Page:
THE SOCIAL DIMENSIONS OF LANDSCAPE SUSTAINABILITY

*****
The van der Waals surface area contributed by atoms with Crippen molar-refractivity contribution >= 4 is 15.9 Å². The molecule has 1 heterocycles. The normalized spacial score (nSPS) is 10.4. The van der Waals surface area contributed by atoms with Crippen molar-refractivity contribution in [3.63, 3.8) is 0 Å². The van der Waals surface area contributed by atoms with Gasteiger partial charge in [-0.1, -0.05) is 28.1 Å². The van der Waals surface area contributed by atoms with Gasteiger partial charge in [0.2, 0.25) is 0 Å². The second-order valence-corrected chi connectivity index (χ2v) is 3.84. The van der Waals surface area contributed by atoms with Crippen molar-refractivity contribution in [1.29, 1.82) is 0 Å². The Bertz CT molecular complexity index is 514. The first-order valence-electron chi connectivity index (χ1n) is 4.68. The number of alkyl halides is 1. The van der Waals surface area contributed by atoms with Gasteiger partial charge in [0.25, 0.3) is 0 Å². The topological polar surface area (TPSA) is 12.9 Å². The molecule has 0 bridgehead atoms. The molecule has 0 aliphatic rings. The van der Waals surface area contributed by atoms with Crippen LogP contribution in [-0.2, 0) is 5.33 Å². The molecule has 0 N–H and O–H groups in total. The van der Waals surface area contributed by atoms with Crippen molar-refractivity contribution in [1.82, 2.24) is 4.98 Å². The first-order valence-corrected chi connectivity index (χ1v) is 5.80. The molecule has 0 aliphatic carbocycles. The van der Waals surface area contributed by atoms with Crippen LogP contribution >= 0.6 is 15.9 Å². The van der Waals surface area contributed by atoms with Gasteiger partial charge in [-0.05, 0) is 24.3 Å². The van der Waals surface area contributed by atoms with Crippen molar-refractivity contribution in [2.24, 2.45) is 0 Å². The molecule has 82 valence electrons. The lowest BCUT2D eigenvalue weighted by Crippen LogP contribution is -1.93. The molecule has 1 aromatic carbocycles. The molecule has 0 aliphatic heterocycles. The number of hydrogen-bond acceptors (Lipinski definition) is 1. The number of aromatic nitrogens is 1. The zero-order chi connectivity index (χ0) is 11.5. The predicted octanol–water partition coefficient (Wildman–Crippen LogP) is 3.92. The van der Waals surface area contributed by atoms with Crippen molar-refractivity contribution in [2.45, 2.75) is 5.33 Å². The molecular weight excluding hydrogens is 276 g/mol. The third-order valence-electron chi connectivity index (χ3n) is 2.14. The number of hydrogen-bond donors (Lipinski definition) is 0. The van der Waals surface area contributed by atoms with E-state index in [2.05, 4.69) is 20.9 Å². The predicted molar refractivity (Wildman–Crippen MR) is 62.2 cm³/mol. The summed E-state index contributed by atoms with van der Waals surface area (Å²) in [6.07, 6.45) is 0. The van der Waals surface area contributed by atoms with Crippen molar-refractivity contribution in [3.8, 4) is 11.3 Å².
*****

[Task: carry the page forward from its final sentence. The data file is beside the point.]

Social structure and social learning are identified in this chapter as two major themes which are central to the discussion surrounding social sustainability in relation to landscape architecture. The chapter introduces these themes by examining the background to the crisis which communal life and landscapes in the UK are perceived to have suffered during the 1970s to the 1990s. Concepts of democracy, public participation, empowerment, landscape exclusion and social justice, communities and decision making are discussed under the theme of social structure and some potentials for more integrated and responsive decision making structures are identified. Under the theme of social learning, concepts of community building, rights and responsibilities, volunteering and citizenship, cultural diversity, identity and character are examined. Changing perceptions of the city and city communities, their behaviour, attitude and lifestyles are also identified. Finally, the author examines ways of building more integrated thinking through community projects and the way community projects are funded. A number of important points emerge from this discussion. These are summarized in the conclusion and some ideas are provided on the way forward for the landscape profession in thinking about this complex and difficult subject.